100 years of movie stars: The age of rebellion

The post-war years saw film stars asserting their independence as never before, and acquiring a new, iconic status

To understand the changing nature of movie stardom in the 1950s and 1960s, you could do worse than start with Janet Leigh in the shower in that notorious scene in Alfred Hitchcock's Psycho (1960).

This was a film that Hitchcock shot very quickly with his television crew. It was considered a great risk for Hitchcock to kill off Leigh so early in the movie and to use such lurid violence. What the success of the film underlined, though, was the rapidly shifting relationship between audiences and movies, fans and stars.

We were in a new age of youth culture. In the 1950s, James Dean was credited with inventing the American teenager. Now stars were developing a wilfulness and independence that would have been unthinkable in the days of Irving Thalberg. It wasn't just the new "Method" actors such as Dean, Montgomery Clift and Marlon Brando who were shaking expectations about star behaviour. The old-timers were at it, too. John Wayne and James Stewart both began to play characters who were vindictive and worse. They also asked for new deals that would give them a share of the box office.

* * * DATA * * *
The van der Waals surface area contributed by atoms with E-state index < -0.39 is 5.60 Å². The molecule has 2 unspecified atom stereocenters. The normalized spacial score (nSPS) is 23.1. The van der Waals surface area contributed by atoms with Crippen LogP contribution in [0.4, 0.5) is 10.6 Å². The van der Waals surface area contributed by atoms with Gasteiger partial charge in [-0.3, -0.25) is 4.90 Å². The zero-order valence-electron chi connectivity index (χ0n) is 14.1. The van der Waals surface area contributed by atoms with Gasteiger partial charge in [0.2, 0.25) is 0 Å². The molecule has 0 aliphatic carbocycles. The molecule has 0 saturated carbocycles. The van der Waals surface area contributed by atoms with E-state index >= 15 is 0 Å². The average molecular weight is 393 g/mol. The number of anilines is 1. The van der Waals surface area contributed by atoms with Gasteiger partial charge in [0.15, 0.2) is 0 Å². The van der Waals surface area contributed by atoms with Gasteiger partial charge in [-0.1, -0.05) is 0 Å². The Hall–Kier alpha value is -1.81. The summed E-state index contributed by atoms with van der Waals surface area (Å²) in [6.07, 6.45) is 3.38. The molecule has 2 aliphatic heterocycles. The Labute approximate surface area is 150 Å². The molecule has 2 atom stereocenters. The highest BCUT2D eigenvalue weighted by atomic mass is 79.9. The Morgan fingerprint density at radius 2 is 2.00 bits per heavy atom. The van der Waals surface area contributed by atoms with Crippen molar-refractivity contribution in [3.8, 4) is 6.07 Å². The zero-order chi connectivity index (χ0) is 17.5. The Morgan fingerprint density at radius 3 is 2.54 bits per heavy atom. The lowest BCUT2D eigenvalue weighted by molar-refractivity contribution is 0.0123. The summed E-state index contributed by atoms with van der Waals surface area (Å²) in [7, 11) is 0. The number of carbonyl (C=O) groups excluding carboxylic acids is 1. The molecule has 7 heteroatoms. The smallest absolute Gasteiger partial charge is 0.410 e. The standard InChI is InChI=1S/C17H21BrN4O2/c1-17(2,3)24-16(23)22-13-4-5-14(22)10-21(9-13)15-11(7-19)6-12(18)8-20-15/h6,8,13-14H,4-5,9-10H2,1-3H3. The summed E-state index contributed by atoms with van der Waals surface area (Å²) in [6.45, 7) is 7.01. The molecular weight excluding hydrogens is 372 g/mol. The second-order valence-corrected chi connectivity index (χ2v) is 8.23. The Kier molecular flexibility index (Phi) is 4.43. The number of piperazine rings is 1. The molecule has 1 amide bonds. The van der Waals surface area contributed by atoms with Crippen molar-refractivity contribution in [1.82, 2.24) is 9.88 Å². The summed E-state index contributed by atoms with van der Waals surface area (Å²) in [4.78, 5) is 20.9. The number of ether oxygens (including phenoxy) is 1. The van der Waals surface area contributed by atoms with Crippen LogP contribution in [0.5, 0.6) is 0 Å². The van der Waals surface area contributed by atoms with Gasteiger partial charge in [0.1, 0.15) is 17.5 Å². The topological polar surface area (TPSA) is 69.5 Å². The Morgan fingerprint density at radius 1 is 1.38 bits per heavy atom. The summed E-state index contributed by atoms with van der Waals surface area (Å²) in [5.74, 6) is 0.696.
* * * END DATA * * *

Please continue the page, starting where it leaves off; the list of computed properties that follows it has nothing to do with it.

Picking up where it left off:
Old Hollywood was in decline - a process captured in Vincente Minnelli's Two Weeks In Another Town (1962), starring Kirk Douglas as a washed-up actor reduced to seeking roles in runaway productions in Italy, and in George Cukor's A Star Is Born (1954), in which the movie star, played by James Mason, is eventually driven to suicide. This sense of the instability of the old star system was heightened by many untimely deaths, such as James Dean, Montgomery Clift, Marilyn Monroe and Jayne Mansfield.

Meanwhile, a new internationalism was rising. Brigitte Bardot and Jean-Paul Belmondo in France, Harriet Andersson in Sweden, and Anna Magnani and Marcello Mastroianni in Italy all demonstrated that it was quite possible to establish a reputation without having to decamp to Hollywood.

The studios, threatened by television, emphasised novelty and exploitation. Fox flaunted Monroe in big-screen CinemaScope spectacles such as Niagara (1953). Sword-and-sandal movies made a comeback - The Robe (1953), Ben-Hur (1959), The Ten Commandments (1956) - with stars such as Charlton Heston and armies of extras.

David Lean began to make his widescreen spectaculars. The irony, as Hitchcock understood, was that size didn't matter. Audiences flocked to see Psycho (1960) even if it was made with a television crew. And Leigh was provided with the iconic (albeit macabre) moment that all stars need to define themselves.